For many web developers, Microsoft’s decision to make IE 8 conform to standards used by other browsers will go a long way toward making the web work better.
Microsoft’s current browser, IE 7, came under fire from some web developers because it handles web page code differently than Mozilla’s Firefox, Apple’s Safari and other browsers. The lack of standards between browsers confounded developers and forced some to create two different versions of the same website.
This should go a long way to make the web user-experience a little better, and reduce the costs of web development.
I just visited the new Hyundai Hispanic marketing website and was very disappointed. Not only was the site boring, but it took me 5 minutes to figure out the navigation — clever, but way to complicated.
The site lacks visuals, of all things! I didn’t see a single picture of a shiny new Hyundai. The copy was good, but why, oh why, would they not use images or video? I mean, buying a car is a cultural and emotional experience, and there is no better way to communicate that but through visuals. Even when checking the “design” section — nothing — No pictures, no colors, no videos.
The company has a new head of multicultural marketing and is riding its third Hispanic agency in less than three years.
I visited LatinWorks site, (beware of the urban music on their splash page…) and immediately you can see that their Flash animator has a love for words and animated lines.
Hyundai’s new Hispanic slogan is “Discover it for yourself” but all I did was read about it… They missed the opportunity to provide their customers a truly interactive discovery process through the power of the web.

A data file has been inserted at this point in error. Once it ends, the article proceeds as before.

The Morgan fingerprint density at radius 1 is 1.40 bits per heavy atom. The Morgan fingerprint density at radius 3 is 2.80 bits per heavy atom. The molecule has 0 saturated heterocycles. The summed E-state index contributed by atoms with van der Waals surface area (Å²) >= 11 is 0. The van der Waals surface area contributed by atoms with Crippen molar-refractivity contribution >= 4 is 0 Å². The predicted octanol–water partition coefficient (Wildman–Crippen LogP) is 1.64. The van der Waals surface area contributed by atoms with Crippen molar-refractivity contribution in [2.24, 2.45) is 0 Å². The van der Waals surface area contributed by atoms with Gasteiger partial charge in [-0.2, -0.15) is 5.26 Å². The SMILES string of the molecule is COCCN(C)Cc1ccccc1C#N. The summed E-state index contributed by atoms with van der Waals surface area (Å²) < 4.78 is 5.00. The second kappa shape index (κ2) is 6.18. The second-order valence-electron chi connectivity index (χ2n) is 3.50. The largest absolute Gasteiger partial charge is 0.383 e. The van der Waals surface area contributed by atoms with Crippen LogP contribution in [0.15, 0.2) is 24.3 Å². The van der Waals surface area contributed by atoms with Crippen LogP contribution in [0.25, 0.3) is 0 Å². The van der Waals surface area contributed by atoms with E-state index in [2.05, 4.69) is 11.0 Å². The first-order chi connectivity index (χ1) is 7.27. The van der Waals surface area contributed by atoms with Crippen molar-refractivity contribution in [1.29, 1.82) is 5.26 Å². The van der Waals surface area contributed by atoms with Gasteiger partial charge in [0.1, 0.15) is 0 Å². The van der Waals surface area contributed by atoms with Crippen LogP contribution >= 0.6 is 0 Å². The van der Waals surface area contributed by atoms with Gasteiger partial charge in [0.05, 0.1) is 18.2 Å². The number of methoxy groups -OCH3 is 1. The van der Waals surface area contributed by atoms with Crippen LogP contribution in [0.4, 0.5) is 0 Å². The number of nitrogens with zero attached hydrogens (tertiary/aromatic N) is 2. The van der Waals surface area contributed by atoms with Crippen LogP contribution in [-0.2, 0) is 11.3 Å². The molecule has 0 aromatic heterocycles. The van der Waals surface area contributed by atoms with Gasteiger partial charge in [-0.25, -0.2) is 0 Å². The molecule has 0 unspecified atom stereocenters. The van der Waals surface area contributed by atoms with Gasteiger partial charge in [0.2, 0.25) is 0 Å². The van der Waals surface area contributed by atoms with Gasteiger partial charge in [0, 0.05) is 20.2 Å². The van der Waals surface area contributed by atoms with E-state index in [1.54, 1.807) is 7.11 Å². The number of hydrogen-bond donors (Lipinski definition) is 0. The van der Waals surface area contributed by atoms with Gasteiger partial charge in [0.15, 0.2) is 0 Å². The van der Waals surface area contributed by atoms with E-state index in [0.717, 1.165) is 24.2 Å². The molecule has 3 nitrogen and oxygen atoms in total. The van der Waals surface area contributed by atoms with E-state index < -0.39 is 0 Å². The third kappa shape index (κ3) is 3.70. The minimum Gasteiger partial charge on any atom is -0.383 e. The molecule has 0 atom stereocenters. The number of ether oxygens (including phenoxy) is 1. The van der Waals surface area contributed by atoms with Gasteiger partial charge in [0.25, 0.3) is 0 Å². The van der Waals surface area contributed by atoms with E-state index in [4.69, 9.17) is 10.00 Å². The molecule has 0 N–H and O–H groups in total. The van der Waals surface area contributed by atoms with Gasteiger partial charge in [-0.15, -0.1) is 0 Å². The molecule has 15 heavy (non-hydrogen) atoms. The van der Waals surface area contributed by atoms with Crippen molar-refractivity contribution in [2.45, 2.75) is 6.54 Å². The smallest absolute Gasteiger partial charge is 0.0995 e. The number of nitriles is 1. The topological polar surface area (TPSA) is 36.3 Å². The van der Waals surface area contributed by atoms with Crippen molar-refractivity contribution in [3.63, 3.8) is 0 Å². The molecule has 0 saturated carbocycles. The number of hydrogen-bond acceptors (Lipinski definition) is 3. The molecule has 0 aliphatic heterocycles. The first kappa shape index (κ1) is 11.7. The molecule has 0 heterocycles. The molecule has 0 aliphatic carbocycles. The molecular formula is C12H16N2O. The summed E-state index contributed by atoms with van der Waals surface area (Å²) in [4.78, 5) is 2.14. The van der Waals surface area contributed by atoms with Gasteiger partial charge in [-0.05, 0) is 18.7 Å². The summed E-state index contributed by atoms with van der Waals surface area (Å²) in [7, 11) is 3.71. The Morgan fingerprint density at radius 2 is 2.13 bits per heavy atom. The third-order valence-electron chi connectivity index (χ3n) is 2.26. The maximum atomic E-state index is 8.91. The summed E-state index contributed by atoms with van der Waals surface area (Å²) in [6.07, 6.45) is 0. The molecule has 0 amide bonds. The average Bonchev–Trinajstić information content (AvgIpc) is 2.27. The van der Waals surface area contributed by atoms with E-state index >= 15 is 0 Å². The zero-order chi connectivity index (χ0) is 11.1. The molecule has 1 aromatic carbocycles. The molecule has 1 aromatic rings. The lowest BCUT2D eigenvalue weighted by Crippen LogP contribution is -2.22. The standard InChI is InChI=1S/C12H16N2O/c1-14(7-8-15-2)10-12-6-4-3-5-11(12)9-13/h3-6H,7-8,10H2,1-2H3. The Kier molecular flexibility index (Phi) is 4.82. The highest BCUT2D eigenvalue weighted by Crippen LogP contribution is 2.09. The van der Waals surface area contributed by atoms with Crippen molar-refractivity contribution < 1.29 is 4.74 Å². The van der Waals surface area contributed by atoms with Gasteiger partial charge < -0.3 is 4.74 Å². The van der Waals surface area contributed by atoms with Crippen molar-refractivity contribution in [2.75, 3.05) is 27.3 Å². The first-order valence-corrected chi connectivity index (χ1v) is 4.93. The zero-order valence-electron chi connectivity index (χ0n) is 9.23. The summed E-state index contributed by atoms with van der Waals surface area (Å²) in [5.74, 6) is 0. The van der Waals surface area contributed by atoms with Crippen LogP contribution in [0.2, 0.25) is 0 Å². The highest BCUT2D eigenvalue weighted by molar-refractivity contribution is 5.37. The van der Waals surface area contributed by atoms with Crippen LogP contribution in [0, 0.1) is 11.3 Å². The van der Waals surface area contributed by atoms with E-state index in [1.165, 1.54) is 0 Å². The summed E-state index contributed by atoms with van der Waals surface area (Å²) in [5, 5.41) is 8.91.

I haven’t seen the TV spots, so I won’t include those in this critique, but as far as the website, not effective use of marketing dollars, if you ask me.
I’ve been giving my cousins in Honduras some help setting up their first online store for their limited-edition handmade designer leather handbags. It’s been an interesting project — helping them set up a Facebook fan page (social marketing), putting up Google AdWords, and more.
Found an interesting question on LinkedIn Answers that I posted on, and I figured I would share my response here.
What are the pro’s and con’s of using embedded video on a corporate website?
I am in the process of specifying a corporate website (The company is active within the Automotive Aftermarket) and wonder if using video on the website is a good idea to present the company and its key values, possible using a human presenter. I have been searching far and wide, some use it and others don’t (rarely used in the aftermarket industry). I wonder if it is a good idea. I am keen to know others opnions and if any knows some really good websites using video.
I think there are more pro’s for this than con’s.
Depending on how big of a company you are working for (and how attractive you are to lawsuits), ADA compliance can result in increased costs or risk if you publish non-ADA compliant videos. But, the good thing is that making your online videos ADA compliant just takes some research and a little more development/production time.
The key thing about video is to make sure its entertaining or interesting enough to attract some sort of audience. Don’t just put the CEO or Marketing Dir. in front of a camera if they just don’t have camera-presence. Hire a talent, or do an internal casting to find someone that is comfortable and that looks & sounds compelling on video.
Video can be a great way to communicate brand, and strengthen the company’s image. Its also a great way to possibly bring in sales leads, or as an incentive to generate e-newsletter subscriptions.
I wish more companies where using online video to communicate — both internally and externally.
I’m not a football fan, but the commercials should be noteworthy. I’ll post some comments and reactions as the game goes on. While the actual game is going on, I’ll be doing some online shopping trying to figure out how to use all the birthday money I got today. [Most recent posts at the top...scroll down for the whole thread.]
Final post… I’m going to call it a night. Feel free to post your comments and reactions to the spots, either those featured below, or the ones I missed.